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publié dans Ressources le 12 novembre 2012

Trends in foreign direct investment in the agricultural sector of developing and transition countries : a review

Universität für Bodenkultur Wien


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In the last years, investment in the agricultural sector in developing countries has been neglected and the share of public expenditures as well as Official Development Assistance (ODA) in agriculture has declined. The rising commodity prices have served as a wake-up call to support agricultural development and ensure food security and poverty reduction.
FAO has estimated that investment of USD 83 billion per annum is required in developing countries’ agriculture to meet the food demand in 2050. This estimate does not include the investment in public good provision such as infrastructure, storage facilities, market development or R&D. Government spending and involvement (e.g. through ensuring agricultural institutions, extension services, education, sanitation) in agriculture and provision of public goods are suggested to be most effective in increasing productivity, enabling capital formation, providing incentives and opportunities for farmers to increase their private investment, and strengthen the sector and smallholder farmers in order take advantage of the prospective Foreign Direct Investment (FDI) in the sector.
FDI in agriculture of developing countries was only 1% of total world FDI inflows, but has increased in the recent years, in particular in Asia and Oceania, Latin America and the Caribbean and South-East Europe and the Commonwealth of Independent States.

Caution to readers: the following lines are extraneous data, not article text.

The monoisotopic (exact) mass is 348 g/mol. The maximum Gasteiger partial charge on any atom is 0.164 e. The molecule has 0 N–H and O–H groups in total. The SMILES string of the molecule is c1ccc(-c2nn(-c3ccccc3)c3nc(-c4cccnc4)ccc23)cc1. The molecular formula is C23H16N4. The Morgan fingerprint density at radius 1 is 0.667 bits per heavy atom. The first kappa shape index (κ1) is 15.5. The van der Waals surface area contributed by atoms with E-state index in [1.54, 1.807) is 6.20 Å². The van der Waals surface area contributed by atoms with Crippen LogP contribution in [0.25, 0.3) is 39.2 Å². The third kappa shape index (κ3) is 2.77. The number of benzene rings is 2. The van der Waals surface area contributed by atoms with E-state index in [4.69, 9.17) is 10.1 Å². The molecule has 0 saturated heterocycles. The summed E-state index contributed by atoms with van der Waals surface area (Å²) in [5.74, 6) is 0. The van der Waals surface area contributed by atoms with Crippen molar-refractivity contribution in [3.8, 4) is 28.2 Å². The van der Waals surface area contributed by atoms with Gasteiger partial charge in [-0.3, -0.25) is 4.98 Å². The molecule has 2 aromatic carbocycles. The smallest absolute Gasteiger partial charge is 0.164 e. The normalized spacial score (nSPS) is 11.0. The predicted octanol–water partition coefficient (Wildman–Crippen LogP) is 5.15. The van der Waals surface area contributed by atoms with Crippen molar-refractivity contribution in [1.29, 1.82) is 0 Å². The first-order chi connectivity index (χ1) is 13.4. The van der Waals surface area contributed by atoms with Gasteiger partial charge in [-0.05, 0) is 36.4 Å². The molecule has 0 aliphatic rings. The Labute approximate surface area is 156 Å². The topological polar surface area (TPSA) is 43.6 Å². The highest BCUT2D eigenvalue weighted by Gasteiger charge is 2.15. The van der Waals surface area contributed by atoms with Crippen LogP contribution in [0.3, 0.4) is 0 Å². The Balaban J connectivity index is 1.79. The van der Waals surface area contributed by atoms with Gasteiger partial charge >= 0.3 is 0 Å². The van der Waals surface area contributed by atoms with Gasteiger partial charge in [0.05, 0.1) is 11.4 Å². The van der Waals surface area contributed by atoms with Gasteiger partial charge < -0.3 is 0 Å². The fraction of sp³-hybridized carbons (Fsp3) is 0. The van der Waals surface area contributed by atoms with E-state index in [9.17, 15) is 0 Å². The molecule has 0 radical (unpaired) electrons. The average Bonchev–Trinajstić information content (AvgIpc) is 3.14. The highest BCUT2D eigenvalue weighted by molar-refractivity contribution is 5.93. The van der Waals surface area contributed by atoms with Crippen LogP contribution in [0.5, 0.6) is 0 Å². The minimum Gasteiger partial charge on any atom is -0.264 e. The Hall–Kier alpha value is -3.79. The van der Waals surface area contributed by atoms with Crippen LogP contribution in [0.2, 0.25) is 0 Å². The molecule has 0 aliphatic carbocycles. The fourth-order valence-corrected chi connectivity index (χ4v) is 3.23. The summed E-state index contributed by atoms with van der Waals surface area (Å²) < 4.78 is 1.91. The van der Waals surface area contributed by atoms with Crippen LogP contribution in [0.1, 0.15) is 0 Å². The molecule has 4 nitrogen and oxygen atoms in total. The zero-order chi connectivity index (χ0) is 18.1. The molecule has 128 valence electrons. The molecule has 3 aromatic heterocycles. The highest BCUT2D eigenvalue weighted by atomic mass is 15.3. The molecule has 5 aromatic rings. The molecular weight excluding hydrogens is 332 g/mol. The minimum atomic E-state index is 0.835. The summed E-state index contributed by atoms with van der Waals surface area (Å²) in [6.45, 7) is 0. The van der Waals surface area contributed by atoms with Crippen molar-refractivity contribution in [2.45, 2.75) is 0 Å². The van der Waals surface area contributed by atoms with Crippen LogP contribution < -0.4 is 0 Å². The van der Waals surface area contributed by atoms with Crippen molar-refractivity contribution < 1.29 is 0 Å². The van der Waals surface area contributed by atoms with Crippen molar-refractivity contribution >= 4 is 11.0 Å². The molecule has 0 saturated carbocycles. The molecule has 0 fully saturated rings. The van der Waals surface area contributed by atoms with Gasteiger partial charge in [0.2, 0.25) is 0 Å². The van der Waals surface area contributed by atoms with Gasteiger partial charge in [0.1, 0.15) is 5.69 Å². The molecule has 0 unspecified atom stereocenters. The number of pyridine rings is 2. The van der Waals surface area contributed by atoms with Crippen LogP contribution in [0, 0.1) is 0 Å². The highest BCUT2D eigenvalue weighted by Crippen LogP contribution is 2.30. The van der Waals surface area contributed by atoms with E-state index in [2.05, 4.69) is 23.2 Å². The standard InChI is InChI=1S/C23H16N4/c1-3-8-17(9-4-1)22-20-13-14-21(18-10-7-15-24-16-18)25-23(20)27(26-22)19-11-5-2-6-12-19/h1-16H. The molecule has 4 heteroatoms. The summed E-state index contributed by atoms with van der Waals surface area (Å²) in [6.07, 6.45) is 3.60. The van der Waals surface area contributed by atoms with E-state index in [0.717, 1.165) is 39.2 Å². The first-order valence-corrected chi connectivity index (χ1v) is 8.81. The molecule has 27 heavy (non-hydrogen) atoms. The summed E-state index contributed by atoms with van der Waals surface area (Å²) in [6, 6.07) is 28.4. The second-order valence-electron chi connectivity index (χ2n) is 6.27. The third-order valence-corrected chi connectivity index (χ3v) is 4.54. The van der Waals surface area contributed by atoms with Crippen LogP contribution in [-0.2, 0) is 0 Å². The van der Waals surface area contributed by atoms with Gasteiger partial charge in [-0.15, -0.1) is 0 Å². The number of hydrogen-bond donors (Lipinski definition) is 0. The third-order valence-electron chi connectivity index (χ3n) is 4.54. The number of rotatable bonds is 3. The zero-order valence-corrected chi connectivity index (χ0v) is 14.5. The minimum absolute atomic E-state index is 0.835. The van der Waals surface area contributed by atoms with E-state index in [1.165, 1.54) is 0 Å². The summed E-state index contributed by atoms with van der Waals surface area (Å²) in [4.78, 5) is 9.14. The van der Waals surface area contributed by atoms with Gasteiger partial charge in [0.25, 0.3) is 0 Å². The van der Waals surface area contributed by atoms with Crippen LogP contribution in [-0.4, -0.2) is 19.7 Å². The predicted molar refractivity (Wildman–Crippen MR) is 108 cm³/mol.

However, developing countries receive (i) less FDI in food processing than developed countries, implying that a large share of higher value added activities takes place in developed countries, and (ii) more FDI in cash crops, e.g. renewable energy sector, than staple crops. Large-scale cash crops production may drive small-scale farmers out of production, increase farmer’s production risks, and negatively impact food security.
In many developing countries, involvement of Transnational Corporations (TNCs) increased form the 1980s onward; food processing advanced to an increasingly important manufacturing sector. Almost all headquarters of the top 25 TNCs in the agri-food value chain segment of input supply, food and beverages and retail are located in developed countries, whereas about half of the top 25 TNCs in the agricultural production segment are headquartered in developing countries. In particular, only few TNCs have considerable market share in the supply segment.